Translation of grotesque in Spanish:

grotesque

grotesco, adj.

Pronunciation /ɡrə(ʊ)ˈtɛsk//ɡroʊˈtɛsk/

adjective

  • 1

    (creature/appearance/deformity) grotesco
    it seems to us grotesque that … nos parece atroz que …
    • a grotesque distortion of the truth una burda tergiversación de la verdad
    • Similarly, the emphasis on waiting times for day surgery leads to a grotesque distortion of priorities.
    • Even grimmer and more grotesque scenarios are amply available in the world of globalization.
    • The military stands out as a particularly grotesque example of the latter.
    • But this post-World War II system was only a grotesque parody of a gold standard.
    • The latter piece, rather grotesque and humorous, will probably never become popular.
    • The bull's carcass dragged and hung in a grotesque parody of crucifixion.
    • Poverty is ugly and the most grotesque form of slavery.
    • Her auburn hair was matted with dried blood and her wings looked like grotesque twigs.
    • Their spirits will not find peace hanging there like grotesque decorations from an evil celebration.
    • A demonic light flashed behind the grotesque mask of amiability.
    • The one true romance has had its legs cut out from under it; we are left with the ugly, grotesque caricature of lust that drives these two to their ultimate doom.
    • Even the tots wore their costumes and enjoyed the fun, peering through their grotesque masks, and frightening their elders.
    • They each wore a disgusting mask, grotesque caricatures of the human face.
    • We should close down this grotesque spectacle, and grant these performing primates their freedom and their privacy.
    • Lately he's been an authority on patently grotesque facial hair patterns.
    • Turning on the Admiral, her face twisted into a grotesque mask of furor and grief.
    • Another boy did a grotesque parody of a monster drawling incoherent, preposterous demands.
    • He continuously draws pictures of the creature's grotesque porcelain mask.
    • Today we are faced with a particularly grotesque form of appeasement.
    • The pristine beach was now a sheet of razor-sharp glass, twisted into hideous and grotesque spires and craters.
  • 2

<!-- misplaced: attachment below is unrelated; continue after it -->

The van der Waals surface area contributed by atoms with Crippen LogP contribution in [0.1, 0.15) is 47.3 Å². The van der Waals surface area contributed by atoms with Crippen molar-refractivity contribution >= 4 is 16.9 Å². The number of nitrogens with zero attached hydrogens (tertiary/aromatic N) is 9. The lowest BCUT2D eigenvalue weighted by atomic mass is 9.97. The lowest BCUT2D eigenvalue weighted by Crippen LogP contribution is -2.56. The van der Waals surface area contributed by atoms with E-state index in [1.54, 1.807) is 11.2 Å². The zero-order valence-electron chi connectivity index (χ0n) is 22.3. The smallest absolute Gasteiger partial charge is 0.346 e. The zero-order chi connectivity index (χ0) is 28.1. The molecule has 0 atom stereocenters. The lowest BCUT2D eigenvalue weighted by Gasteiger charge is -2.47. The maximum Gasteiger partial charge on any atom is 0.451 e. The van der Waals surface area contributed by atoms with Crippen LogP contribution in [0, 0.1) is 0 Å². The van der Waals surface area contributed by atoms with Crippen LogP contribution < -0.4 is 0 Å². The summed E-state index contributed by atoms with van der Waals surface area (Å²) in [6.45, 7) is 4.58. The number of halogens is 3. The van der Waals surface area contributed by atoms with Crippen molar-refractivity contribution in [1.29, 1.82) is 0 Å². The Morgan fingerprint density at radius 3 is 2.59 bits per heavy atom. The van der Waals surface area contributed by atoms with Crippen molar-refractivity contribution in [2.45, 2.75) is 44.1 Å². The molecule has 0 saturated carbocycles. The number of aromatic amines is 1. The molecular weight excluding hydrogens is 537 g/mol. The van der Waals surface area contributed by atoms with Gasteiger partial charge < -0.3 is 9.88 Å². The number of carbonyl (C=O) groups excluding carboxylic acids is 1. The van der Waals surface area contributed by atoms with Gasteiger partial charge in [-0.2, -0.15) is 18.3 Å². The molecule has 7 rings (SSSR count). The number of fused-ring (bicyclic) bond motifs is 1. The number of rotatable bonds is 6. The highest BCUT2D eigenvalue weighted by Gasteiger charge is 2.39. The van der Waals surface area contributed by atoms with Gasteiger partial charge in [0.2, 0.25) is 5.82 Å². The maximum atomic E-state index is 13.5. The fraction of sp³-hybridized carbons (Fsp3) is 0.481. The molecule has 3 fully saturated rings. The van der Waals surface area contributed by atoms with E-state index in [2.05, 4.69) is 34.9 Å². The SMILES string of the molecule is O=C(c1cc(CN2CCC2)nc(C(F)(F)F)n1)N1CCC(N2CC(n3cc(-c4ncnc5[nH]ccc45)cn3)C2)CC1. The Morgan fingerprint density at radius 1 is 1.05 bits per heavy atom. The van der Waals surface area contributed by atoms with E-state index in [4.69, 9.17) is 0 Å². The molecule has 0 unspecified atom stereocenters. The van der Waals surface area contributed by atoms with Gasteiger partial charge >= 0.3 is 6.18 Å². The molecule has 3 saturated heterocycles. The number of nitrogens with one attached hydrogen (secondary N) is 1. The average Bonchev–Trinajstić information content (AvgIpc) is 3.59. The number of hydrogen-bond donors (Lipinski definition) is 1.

Art
    (style/art) grotesco

noun

  • 1

    Art
    (style)
    the grotesque el grotesco
    • His writing - poetry, drama, and opinions - is a curious blend of disciplined classicism and carnival grotesque.
    • The adaptation of this decorative style came to be known as grotesque, based on the word grotto.
  • 2literary

    (person)
    personaje grotesco masculine
    esperpento masculine
    • In a more fantastical vein, there is a goofy, exactingly etched scene from the story of Salome, with a cast of funny grotesques including an old woman dancing nude, a corpulent Herod and a naked man using a small boy as a violin.
    • The Baroque introduced grotesques along with the heavy ball dangling from the central shaft, anchoring detachable rows of arms that allowed the hanging fixture to mutate vertically.
    • No less remarkable is the decoration on an enchanting plate, which is inspired by painted grotesques from around 1500, and surrounds a bizarre mannerist figure.
    • Out in the street, he found a carnival of grotesques behind the surface of the world.
    • Gargoyles and grotesques, which top the building, were donated to the Cathedral by civic and school groups over the years.
    • The former is seen in the rectilinear and symmetrical designs, including some carvings and moldings that are formed with characteristic regence strapwork, grotesques, and classical motifs from antiquity.
    • They're a pastiche of grotesques lifted from the canon of Southern literature with additional fever-pitch dialogue from every drug-addiction novel ever written.
    • Its 252 leaves includes two full-page miniatures and thousands of exquisite marginalia embracing a whole menagerie of birds and beasties, monsters, fables, grotesques and vignettes of daily life.
    • Like all good grotesques, these works simultaneously attract and repel, provoking us into uneasy awareness of ourselves.
    • The 18th-century singeries go back to Jean Bérain, who first hit on the idea c. 1695 of replacing the classical fauns and statues of Renaissance grotesques by figures of monkeys.
    • The characters, or rather their moulded images, are from the sketchbook, social grotesques masquerading as pillars of society.
    • Gradually, in other songs, Dylan gives more license to clowns and fools, gargoyles and grotesques.
    • Religious sculptures and grotesques are visible on the walls.
    • In the process, what could have been a portentous freak show of rural grotesques became a memorable portrait of painful family fissures.
    • Populated by grotesques and caricatures it was a love/hate letter for an England fading into sepia.
    • Standing among these grotesques, one immediately attempted to connect the images, to deduce the cultural and social milieu from which they came.
    • A contemporary mind will also be conscious that she is a woman painting women - and, often, find her naked grotesques easier to accept than if a man had painted them.
    • At the bottom of each slope of this gablet is a carved grotesque.
    • In the large ensemble cast, he gives the standout performance as the endearingly needy, shambling Tommy, the most human figure in what often seems like a gallery of grotesques and cartoon caricatures.
    • Each arm seems to take on a life of its own, morphing into quasi-abstract creature heads, unnamable grotesques of glass and pigment, stripes and dots.